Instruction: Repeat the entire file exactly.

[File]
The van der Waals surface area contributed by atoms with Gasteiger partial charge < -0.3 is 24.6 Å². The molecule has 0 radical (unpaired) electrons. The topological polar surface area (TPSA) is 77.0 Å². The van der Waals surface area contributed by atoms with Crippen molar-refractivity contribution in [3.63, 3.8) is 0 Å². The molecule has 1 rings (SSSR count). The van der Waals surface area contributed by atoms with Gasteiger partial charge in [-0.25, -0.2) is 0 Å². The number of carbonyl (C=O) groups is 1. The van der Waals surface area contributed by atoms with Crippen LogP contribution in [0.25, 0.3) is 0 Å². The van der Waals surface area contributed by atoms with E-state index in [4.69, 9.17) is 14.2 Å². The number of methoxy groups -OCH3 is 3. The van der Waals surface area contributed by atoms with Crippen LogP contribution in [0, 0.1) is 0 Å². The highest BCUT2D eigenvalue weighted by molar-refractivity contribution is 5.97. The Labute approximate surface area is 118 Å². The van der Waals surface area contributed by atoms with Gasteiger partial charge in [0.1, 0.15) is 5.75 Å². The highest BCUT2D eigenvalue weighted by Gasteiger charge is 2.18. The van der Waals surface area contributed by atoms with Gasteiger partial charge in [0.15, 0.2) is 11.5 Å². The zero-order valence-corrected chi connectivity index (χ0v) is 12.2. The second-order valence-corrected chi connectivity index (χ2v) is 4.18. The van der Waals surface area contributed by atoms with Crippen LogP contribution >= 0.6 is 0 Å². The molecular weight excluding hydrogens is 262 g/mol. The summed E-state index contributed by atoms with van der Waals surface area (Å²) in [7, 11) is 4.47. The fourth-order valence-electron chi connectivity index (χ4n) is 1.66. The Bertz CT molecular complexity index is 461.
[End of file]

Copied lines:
The van der Waals surface area contributed by atoms with Gasteiger partial charge < -0.3 is 24.6 Å². The molecule has 0 radical (unpaired) electrons. The topological polar surface area (TPSA) is 77.0 Å². The van der Waals surface area contributed by atoms with Crippen molar-refractivity contribution in [3.63, 3.8) is 0 Å². The molecule has 1 rings (SSSR count). The van der Waals surface area contributed by atoms with Gasteiger partial charge in [-0.25, -0.2) is 0 Å². The number of carbonyl (C=O) groups is 1. The van der Waals surface area contributed by atoms with Crippen LogP contribution in [0.25, 0.3) is 0 Å². The van der Waals surface area contributed by atoms with E-state index in [4.69, 9.17) is 14.2 Å². The number of methoxy groups -OCH3 is 3. The van der Waals surface area contributed by atoms with Crippen LogP contribution in [0, 0.1) is 0 Å². The highest BCUT2D eigenvalue weighted by molar-refractivity contribution is 5.97. The Labute approximate surface area is 118 Å². The van der Waals surface area contributed by atoms with Gasteiger partial charge in [0.1, 0.15) is 5.75 Å². The highest BCUT2D eigenvalue weighted by Gasteiger charge is 2.18. The van der Waals surface area contributed by atoms with Gasteiger partial charge in [0.15, 0.2) is 11.5 Å². The zero-order valence-corrected chi connectivity index (χ0v) is 12.2. The second-order valence-corrected chi connectivity index (χ2v) is 4.18. The van der Waals surface area contributed by atoms with Crippen LogP contribution >= 0.6 is 0 Å². The molecular weight excluding hydrogens is 262 g/mol. The summed E-state index contributed by atoms with van der Waals surface area (Å²) in [7, 11) is 4.47. The fourth-order valence-electron chi connectivity index (χ4n) is 1.66. The Bertz CT molecular complexity index is 461.